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After supporting ongoing British relief efforts in the Philippines, advanced Royal Navy ship visits Tokyo for symbolic Japan visit
HMS Daring, the first of the British Royal Navy’s six £1bn Type 45 destroyers is two thirds of the way through a nine-month deployment and was taking part in an exercise with Australia, New Zealand, Singapore and Malaysia as part of the Five Powers Defence Arrangement when she was re-tasked to the Philippines to deliver aid after Typhoon Haiyan hit the Philippines on 7 November 2013.
HMS Daring searched 32,200 square nautical miles and visited 50 islands. With aid supplied by the Department for International Development (DfID), HMS Daring provided villagers with: 500 family shelter kits; 500 hygiene kits; 500 food baskets which can feed a family of four for a week; over 7.5 tonnes of water (in water containers of between 4 and 10 litres); 223 kitchen sets; and repaired school roofs, generators and boat engines. Specialist sailors also built a desalination plant for a local well and gave medical aid with the assistance of an embarked team of 14 medics from the UK.
With HMS Illustrious now also deployed to the Philippines, HMS Daring continued on its way to Japan, the first such port call by a British ship since HMS Kent in 2008.
This goodwill visit comes at a time when the long history of UK-Japan maritime relations are being celebrated. 2013 marks the 400th anniversary of UK-Japan relations and the 4th of December is also the date that British ship The Clove departed Japan after Captain John Saris’ famous first voyage from the UK to Japan.
Today, as part of the UK’s contribution to good governance of the oceans, contributing to peace and security, the Royal Navy’s Maritime Security Operations are conducted with allies - including Japan - covering areas such as rescue at sea and humanitarian relief operations, exemplified by ongoing efforts in the Philippines. HMS Daring’s visit to Japan is symbolic of this ongoing UK-Japan cooperation and partnership that was formalised on July 4 this year when British Foreign Secretary William Hague and Japanese Ambassador to Britain Keiichi Hayashi signed two agreements on defence equipment cooperation and information security.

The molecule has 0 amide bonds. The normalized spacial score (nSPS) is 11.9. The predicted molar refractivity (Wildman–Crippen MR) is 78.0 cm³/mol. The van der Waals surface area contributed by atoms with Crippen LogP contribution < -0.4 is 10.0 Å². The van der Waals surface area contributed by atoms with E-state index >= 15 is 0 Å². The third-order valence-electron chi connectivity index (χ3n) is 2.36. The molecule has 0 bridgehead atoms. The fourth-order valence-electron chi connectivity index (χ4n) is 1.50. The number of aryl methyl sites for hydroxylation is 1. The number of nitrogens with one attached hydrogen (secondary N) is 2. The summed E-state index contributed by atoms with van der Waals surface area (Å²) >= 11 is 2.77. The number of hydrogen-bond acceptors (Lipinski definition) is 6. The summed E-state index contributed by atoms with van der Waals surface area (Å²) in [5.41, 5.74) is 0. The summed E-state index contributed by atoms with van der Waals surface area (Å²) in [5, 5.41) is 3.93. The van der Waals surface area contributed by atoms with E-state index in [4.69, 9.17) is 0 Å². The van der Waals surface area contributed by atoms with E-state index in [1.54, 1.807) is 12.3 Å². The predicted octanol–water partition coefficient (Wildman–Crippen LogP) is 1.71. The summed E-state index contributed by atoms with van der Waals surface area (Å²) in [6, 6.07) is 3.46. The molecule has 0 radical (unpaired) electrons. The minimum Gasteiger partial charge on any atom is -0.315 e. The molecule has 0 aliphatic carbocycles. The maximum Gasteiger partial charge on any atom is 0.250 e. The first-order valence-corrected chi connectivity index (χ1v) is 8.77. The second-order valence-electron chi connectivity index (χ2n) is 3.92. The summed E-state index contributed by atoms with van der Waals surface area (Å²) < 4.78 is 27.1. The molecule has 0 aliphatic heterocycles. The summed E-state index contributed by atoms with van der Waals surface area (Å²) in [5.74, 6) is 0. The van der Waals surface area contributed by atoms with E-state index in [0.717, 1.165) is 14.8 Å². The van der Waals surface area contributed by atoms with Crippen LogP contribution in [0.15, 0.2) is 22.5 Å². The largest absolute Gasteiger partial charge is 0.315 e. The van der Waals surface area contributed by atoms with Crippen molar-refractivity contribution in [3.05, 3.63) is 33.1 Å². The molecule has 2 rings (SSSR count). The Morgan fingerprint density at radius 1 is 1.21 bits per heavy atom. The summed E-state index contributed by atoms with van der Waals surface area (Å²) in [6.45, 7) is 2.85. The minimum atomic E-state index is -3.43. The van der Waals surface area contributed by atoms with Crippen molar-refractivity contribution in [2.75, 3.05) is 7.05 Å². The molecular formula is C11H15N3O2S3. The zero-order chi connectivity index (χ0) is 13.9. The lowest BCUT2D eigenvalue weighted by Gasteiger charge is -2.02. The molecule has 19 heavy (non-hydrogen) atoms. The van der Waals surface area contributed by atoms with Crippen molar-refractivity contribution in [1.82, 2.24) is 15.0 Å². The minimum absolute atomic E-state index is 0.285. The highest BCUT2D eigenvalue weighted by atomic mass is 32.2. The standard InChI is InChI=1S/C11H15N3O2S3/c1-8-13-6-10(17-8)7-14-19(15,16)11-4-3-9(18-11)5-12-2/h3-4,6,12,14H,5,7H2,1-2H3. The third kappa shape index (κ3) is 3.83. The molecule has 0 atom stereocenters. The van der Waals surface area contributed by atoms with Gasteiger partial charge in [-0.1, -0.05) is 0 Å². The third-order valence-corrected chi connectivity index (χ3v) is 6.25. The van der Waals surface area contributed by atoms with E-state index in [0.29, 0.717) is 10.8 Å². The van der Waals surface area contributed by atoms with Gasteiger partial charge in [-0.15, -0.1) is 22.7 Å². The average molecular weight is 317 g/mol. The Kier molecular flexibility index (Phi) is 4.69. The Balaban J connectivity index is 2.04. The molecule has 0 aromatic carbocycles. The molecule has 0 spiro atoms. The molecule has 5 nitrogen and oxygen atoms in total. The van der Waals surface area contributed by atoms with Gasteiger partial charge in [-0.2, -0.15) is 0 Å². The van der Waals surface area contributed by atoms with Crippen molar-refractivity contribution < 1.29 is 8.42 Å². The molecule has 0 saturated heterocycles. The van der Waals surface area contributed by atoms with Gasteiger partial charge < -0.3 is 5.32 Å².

Both William Hague and Japanese Prime Minister Shinzo Abe have commented recently on the close defence and security partnership between our countries, expressing desire for this to continue and noting that our shared values and histories as island nations make UK-Japan navy to navy relations a critical part of a forward-looking relationship.
HMS Daring arrived in central Tokyo on Sunday 1 December, where it was berthed next to the Japanese ship Teruzuki for three days.
British festivities to celebrate the ship’s visit were also held at the Yokohama Country Athletic Club from 3 to 6 pm on the afternoon of Sunday 1 December, including cricket and a performance by the Royal Marines Band.
Photos from HMS Daring’s Japan visit are available on the Embassy’s Flickr.
HMS Daring departed Tokyo to make its next port of call in South Korea.